Modern adjustments to the surrounding landscape and flood prevention techniques mean that we may never see such sites again.

The interior contains plaques commemorating the rulers who renovated it.

For years many have wondered what it looked like inside the Kaaba. Relying on the second or third hand accounts of those lucky enough to participate just wasn't satisfying enough. Then one lucky person who walked inside took their camera phone and millions of people viewed the shaky footage online.

The interior of the Kaaba is now lined with marble and a green cloth covering the upper walls.

Fixed in the walls are plaques each commemorating the renovation or reconstruction of the house of Allah by the leader of the day. Watch the video below of the only place on Earth where you can pray in any direction, the House of Allah, the first place of worship for mankind – the Kaaba.

There are two Kaabas!

Directly above the Kaaba in the sky is an exact replica. This Kaaba has been mentioned in the Quran and by the Prophet (PBUH).

The Messenger of Allah (pbuh) said while narrating the journey of 'Isra wal Miraaj:

"Then I was shown Al-Bait-al-Ma'mur (meaning the House of Allah). I asked Gabriel about it and he said: This is Al-Bait-al-Ma'mur where 70,000 angels say prayers every day and when they leave they never come back (but always a new batch arrives there every day)."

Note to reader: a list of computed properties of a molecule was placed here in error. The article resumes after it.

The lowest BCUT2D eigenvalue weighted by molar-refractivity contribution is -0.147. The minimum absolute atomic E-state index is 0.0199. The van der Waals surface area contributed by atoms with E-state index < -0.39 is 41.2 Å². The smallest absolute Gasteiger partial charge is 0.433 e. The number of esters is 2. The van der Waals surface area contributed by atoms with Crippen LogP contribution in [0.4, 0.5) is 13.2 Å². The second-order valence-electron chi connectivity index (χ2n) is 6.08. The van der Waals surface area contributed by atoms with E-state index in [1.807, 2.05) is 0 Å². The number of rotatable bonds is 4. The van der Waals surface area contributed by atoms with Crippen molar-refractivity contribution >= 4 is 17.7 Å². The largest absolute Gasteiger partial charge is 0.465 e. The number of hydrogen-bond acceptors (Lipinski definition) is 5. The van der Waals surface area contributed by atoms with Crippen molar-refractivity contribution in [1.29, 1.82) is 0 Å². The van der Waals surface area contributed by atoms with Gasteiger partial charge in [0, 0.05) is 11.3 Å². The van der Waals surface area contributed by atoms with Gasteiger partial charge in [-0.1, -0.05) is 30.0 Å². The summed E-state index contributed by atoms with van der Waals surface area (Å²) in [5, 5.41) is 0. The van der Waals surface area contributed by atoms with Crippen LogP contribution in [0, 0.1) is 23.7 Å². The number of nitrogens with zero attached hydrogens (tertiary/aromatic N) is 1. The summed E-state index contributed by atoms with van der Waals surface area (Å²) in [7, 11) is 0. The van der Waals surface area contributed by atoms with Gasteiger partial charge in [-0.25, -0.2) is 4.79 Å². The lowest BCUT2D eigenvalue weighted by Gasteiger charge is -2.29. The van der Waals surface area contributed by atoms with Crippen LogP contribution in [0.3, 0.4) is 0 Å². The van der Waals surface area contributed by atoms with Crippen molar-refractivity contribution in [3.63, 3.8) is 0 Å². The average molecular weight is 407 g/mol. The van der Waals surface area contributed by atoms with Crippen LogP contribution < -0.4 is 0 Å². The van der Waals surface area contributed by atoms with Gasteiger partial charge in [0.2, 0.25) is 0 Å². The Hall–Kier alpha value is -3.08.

The black stone is broken.

Have you ever wondered how the black stone came to be in the silver case that surrounds it?

It is said to have been damaged in the Middle Ages by an extreme heretical Ismaili group from Bahrain called the Qarmatians who declared Hajj to be an act of superstition. They decided to make their point by killing tens of thousands of hujjaj and throwing their bodies into the Zamzam pit.

As if this act of treachery were not enough, these demons took the black stone east to Arabia and then Kufa to Iraq where they held it for ransom until they were forced to return it. by the Abbasid Caliph.

When they returned it, it was in pieces and the only way to keep them together was to encase them in a silver case. Some historians say there are still missing pieces of stone floating around.

It's not supposed to be cube-shaped.

Yes, the world's most famous cube actually started out as a rectangle.

I'll give you a moment to take your jaws off the floor.

Okay, where were we?

Oh yeah, the Kaaba was never meant to be a cube. The original dimensions of the house included the semi-circular area known as Hijr Ismail.

When the Kaaba was rebuilt just a few years before the Prophet (PBUH) received his first revelation, the Quraysh agreed to use only pure source income to complete the reconstruction.

This meant that there was no money from gambling, looting, prostitution, interest, etc. form!

They settled for a smaller version of the Kaaba and put a mud brick wall (called 'Hijr Ismail' although it has no connection with Prophet Ismail (AS) himself) to indicate the original dimensions.

Towards the end of his life, the Prophet (PBUH) intended to rebuild the Kaaba on its original foundations but died before he could fulfill his wish. Apart from a brief interlude of a few years during the reign of Caliph Abdallah ibn Zubair (RA), the Kaaba remained the same form in which the Prophet (PBUH) saw it.


The story of the Kaaba is not just an interesting story from our past. The Kaaba is a real and present symbol that binds all Muslims together wherever they are. It also connects us to our glorious and not-so-glorious past so that we can learn from it and feel that we are part of an eternal mission.

At a time when Muslims are increasingly disconnected from our history, as well as from each other, the Kaaba reminds us of our heritage and our common bonds. It is a symbol of unity in an Ummah that badly needs it.

Related articles : The scientific miracle of tawaf around the kaaba